9. While I only have the Porter Cable, I'll chime in one more time For me, I don't drill that many holes with forester bits when wood working, and I don't think I'll ever wear out the PC set. It's been my experience that when I am using them, I'm usually not sure exactly how big of hole I want to drill before I start the project. I have noticed that I will take them out to compare and get an idea of what would look the best once I get to the point in the project where I'm laying them out (if it's decorative like the yin/yang wall hanging I just made my daughter). On a set of serving trays I built, I drilled two holes and then connected the curved lines to make the handle cut outs. I had no idea what size I wanted till the end panels were cut. I say this to say, the PC set, while maybe not "high end" is an affordable way to get quite a few bits that are fair quality and drill nice holes. Then you have many options when using them. If you knew exactly what sizes you needed, I'd buy those few sizes in higher quality. I suppose you could get a set of the PC bits, then if you find yourself using a few of the sizes more often, but those in a higher end bit when the PC ones wear out/dull.
  10. The vanities would be small, 2 doors each so only 4 total there. The laundry room I'm not sure, depends on how many cabinets my wife ultimately wants and if they are base and wall, or just one. My router is the 3.5hp (rated) Milwaukee. I was hoping on the lower speed it would do ok with putting out cabinet doors, I know it's not a shaper but I was under the impression that and the Porter Cable 7518 and the Milwaukee 5625 could handle the workload. Am I in for a surprise there you think? If so I guess I might be making lots of little passes.
  11. I'm thinking either Cove or Ogee style for the raised panel bit, then whatever on the rail/stile bit, I don't know that I have a preference for rail or stile if there are differences in their profile. Thats why I was thinking a 3 piece set for that, to ensure they match up well. Here is a Freud I was considering after hearing that the Sommerfeld aren't the end of all router bits. As for the dovetail and straight bits I was going to go Whiteside because I read that the exact size of these bits make the Incra jig dovetails and box joints fit perfect, where as some other brands with slight variance are either loose or tight when using the jig. How true that is, I'm not real sure.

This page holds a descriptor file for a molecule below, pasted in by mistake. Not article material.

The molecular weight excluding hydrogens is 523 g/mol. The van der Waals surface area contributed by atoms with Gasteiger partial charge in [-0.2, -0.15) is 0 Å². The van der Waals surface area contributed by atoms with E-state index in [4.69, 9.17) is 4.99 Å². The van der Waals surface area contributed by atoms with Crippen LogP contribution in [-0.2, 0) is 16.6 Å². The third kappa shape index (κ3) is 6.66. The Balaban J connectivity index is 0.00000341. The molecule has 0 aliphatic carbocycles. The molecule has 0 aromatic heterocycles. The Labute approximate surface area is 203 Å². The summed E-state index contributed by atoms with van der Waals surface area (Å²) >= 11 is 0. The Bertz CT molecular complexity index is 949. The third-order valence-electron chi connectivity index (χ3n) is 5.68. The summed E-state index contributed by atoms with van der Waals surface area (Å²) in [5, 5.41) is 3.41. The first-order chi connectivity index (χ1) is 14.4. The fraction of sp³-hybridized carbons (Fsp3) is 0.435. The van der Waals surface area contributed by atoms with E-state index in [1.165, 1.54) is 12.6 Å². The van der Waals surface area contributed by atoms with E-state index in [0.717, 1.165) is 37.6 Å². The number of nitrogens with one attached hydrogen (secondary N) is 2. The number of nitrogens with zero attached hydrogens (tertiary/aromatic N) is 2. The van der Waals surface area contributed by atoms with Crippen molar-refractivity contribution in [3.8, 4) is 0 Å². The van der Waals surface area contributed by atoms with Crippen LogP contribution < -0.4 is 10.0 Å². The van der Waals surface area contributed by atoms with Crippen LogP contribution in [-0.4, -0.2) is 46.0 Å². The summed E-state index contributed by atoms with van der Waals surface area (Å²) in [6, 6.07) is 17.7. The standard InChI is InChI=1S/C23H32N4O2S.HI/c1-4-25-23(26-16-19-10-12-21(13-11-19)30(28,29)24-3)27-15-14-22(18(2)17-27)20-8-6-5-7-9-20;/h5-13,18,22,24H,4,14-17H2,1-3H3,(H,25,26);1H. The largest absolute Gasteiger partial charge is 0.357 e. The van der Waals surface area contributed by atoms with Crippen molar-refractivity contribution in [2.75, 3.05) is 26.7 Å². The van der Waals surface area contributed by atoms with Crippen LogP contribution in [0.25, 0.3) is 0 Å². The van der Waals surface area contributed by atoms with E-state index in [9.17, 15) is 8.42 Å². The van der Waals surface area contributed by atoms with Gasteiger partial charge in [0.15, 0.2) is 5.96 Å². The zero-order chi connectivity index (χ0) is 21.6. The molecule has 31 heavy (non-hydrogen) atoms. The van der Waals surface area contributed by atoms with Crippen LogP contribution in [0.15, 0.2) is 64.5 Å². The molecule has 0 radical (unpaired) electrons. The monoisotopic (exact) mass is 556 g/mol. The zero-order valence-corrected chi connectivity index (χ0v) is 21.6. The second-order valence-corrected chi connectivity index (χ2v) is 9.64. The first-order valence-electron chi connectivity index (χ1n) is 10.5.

12. Thanks for all the input, I am actually relieve to hear this about Sommerfelds before investing the money. It doesn't look like Whiteside has any sets that come with back cutters in a complete set. Piecing them together seems to be more expensive than the Freud sets. So for the projects I have planned, would the Freud bits fill the bill? If anyone wanted to link a particular set from Amazon or anywhere I'd appreciate it. Thanks again guys
  13. I have a cheaper set of Porter Cable forstner bits that do the job well for me. I'm far from a pro, but I don't see myself needing anything more in the near future. I paid around $50 for a 14 piece set, but it looks like they are on Amazon now for $37.99 with Prime shipping. Might be worth looking at.
  14. I picked up an Incra Twin Linear set up with the Incra offset table a while back at an auction, and finally got to order a Milwaukee 5625 router and got it all set up in the shop. I'd like to try 2 things in the near future: 1) Dovetail and box joints using the Incra fence and templates (looks like a steep learning curve) 2) Raised panel doors for some misc projects (vanities for 2 bathrooms, built in cabinet in laundry room, etc) , leading up to maybe, eventually doing new cabinets for my semi small kitchen further down the road. For the Dovetail and box joints using the Incra fence, I assume the Whiteside 605 set that is made to go with it would be the best bet? For the raised panel the prices are all over the place. This would be my first attempt ever at building these. I see prices on Amazon from $50 to $259 for a set. The Sommerfeld sets seem to be the ultimate, with the matched heights so that you only set router height once (supposedly) while you interchange bits for the different pieces. Freud is the brand of router bits I've used for flush cutting and rabbet bits and I see they have a large following. Sommerfeld 3 piece is $159 which is inline with Freud, the Sommerfeld 6 piece set is $259. If you were starting from where I am now would you grab a $50 3 piece set to learn to do the doors/see if it's something I want to do on a large project. Or should I just go all in and pick up one of the more expensive sets from the get go? Would there be a huge difference for just a hand full of raised door projects? As with many folks, price is a concern, I work on a pretty limited budget and have only built a few pieces of furniture and misc projects. Most of my work is in general home remodeling. Advice/input is appreciated.
  15. I used a combination of table saw and sliding miter saw for the laminate I installed last year. I bought a cheap blade for the miter saw, and used the factory Delta blade that came on my table saw when new. Good use for a blade that I had replaced almost immediately after buying the table saw, and was just sitting around looking for a purpose. It really dulled the blades, which was expected.